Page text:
On this day in 79 AD, Vesuvius erupted and buried the twin towns of Herculaneum and Pompeii, near the Bay of Naples. The luxury-loving Romans of these two towns were accustomed to the periodic earthquakes, rumblings and plumes of smoke from the top of the great Vesuvius volcano. There are records before 79 AD that describe minor eruptions and earthquake damage. Unlike past occasions, on August 24th 79 AD, Vesuvius erupted with dramatic intensity and amazing ferocity, belching forth smoke, lava and ash. The ash storm destroyed the two cities completely, killing thousands who failed to escape in time, killing thousands and burying the two cities beneath mounds of ash and pumice. This colossal volcanic explosion was 100,000 times more powerful than the atomic bomb dropped on Hiroshima.
The Roman writer, Pliny the Younger, was in the region when Vesuvius erupted and fortunately he survived, leaving a full account of that terrible day. Pliny recorded that the ash storm lasted some 18 hours. He writes that Mount Vesuvius shook with a huge earthquake, the mountain’s top split open and a monstrous cloud raced upward, looking like an immense pine tree. The inhabitants of Pompeii were showered with ash, stones, and pumice. A river of hot mud would bury the city of Herculaneum. Reading the letter where Pliny describes the eruption of the volcano, the destruction of the cities and the death of his uncle, Pliny the Elder, makes fascinating but also very poignant reading. It can be accessed here.
Pompeii was buried 3 metres deep, while Herculaneum was buried under 23 metres of ash and mud. The ash preserved and protected these vibrant cities against the elements and plunder, until future archaeologists unearthed this snapshot in time. Only small fractions of the two cities have been excavated, Herculaneum especially being almost all still underground, this being because of the modern city that has been built on top of it. One of the highlights of a trip to Italy is a visit to Pompeii and Herculaneum and the museum of Naples. Until one sees the sites with one’s own eyes and looks at the artifacts recovered is not aware of the amazing finds and the extremely good state of preservation of the buildings and objects of everyday life.
One of the most chilling exhibits is the plaster casts of the bodies of the people that died in the eruption. As the ash covered them and it hardened over the centuries, a cast of their body was left behind. When wet plaster was introduced into the cavity, the shape of the body was captured, revealing its death throes. The outer casing was subsequently removed and one can look at the grim shapes of death centuries old. Both humans and animals have been preserved in this way in various attitudes that suggest an unpleasant death.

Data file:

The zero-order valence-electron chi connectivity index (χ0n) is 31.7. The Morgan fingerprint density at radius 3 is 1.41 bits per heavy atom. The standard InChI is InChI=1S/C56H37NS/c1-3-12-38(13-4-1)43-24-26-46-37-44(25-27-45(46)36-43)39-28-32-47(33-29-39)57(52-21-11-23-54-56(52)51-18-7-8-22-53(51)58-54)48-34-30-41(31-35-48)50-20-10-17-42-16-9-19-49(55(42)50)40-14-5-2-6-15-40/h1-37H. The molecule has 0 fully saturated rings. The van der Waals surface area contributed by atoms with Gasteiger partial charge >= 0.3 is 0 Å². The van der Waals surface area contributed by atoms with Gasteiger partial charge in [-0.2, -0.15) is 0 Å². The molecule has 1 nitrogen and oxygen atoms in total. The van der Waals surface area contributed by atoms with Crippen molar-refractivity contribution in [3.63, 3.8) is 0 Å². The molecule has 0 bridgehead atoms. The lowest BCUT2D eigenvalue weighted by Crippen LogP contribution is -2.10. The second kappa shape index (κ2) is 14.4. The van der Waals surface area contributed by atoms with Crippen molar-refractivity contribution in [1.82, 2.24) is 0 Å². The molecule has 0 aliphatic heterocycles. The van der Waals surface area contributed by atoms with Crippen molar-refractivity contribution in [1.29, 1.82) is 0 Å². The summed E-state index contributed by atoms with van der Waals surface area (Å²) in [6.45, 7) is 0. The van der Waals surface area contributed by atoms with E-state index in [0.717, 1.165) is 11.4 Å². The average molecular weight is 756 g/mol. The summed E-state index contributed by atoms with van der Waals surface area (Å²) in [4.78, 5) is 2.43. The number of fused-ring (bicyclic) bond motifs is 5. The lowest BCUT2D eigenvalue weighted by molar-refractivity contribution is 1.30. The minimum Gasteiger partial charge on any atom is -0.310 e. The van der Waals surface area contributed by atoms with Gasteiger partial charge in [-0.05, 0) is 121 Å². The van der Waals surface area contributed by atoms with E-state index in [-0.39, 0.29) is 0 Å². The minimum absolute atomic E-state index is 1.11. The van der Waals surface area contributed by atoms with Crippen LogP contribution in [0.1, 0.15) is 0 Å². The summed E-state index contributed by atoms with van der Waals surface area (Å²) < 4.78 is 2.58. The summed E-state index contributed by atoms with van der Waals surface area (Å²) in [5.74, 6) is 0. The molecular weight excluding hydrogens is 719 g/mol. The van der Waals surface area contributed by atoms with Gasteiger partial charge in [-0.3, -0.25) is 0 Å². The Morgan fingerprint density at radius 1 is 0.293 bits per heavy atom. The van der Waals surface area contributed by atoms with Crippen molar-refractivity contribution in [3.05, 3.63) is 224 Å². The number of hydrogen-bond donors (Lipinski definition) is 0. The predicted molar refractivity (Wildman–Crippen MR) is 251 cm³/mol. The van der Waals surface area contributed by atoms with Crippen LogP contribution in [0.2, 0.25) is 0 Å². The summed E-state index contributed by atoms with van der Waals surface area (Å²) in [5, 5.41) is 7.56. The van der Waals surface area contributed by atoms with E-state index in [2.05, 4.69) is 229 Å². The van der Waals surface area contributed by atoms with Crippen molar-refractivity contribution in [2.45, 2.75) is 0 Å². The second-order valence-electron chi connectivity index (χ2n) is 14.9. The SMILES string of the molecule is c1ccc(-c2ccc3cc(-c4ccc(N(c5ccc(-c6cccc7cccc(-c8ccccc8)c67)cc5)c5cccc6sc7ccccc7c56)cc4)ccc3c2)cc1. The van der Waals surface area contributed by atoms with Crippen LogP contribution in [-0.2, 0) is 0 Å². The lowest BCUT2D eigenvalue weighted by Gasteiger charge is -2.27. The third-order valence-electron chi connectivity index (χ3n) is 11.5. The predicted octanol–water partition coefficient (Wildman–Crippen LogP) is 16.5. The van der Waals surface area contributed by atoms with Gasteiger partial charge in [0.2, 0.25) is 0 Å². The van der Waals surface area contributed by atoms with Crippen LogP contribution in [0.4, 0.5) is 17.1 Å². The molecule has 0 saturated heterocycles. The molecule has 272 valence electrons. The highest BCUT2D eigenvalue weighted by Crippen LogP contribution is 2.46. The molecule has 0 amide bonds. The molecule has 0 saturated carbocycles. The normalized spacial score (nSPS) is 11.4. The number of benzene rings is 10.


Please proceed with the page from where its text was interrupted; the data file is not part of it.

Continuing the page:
Intermittent eruptions since 79 AD were followed by a period of frequent long-term explosive and effusive eruptions beginning in 1631 and lasting until 1944. The 1631 eruption was the largest since 79 AD and produced devastating pyroclastic flows that reached as far as the coast and caused great destruction. Many towns are located on the volcano’s flanks, and today two million people live in the immediate vicinity of Mount Vesuvius, in an area all potentially affected by any future eruption of Vesuvius.
Two excellent novels that are set at the time of the eruption of Vesuvius in 79 AD are the classic “The Last Days of Pompeii” by Baron Edward Bulwer-Lytton in 1834. This was a very popular novel in its time and once very widely read. It is now neglected, probably because of its “old-fashioned” flavour. I read it first when quite young and then re-read it with pleasure a few years ago, after I had visited Pompeii. The second is the more recent (2003) “Pompeii”, by Robert Harris, which is a retelling of the fateful Mt. Vesuvius eruption from the perspective of an ancient aqueduct engineer. It is a well-researched modern thriller set in August A.D. 79 in Campania, where Pompeii is located. Robert Harris tells the story of corruption, politics, love, Roman superstition, slavery, and engineering, all set against the power of Mt. Vesuvius, mixing fictional with historical characters.
The painting above is "The Last Day of Pompeii" (1833) by Russian Karl Bryullov (1799-1852).
I have been blogging daily on this platform for several years now. It is surprising that I have persisted as the world is changing and "microblogging" is now the norm. I blog to amuse myself, make comment on current affairs, externalise some of my creativity, keep notes on things that interest me, learn something new and to surprise myself with things that I discover about this wonderful, and sometimes crazy, world we live in.
I sometimes get the impression that I am on a soapbox delivering a monologue, so your comments are welcome.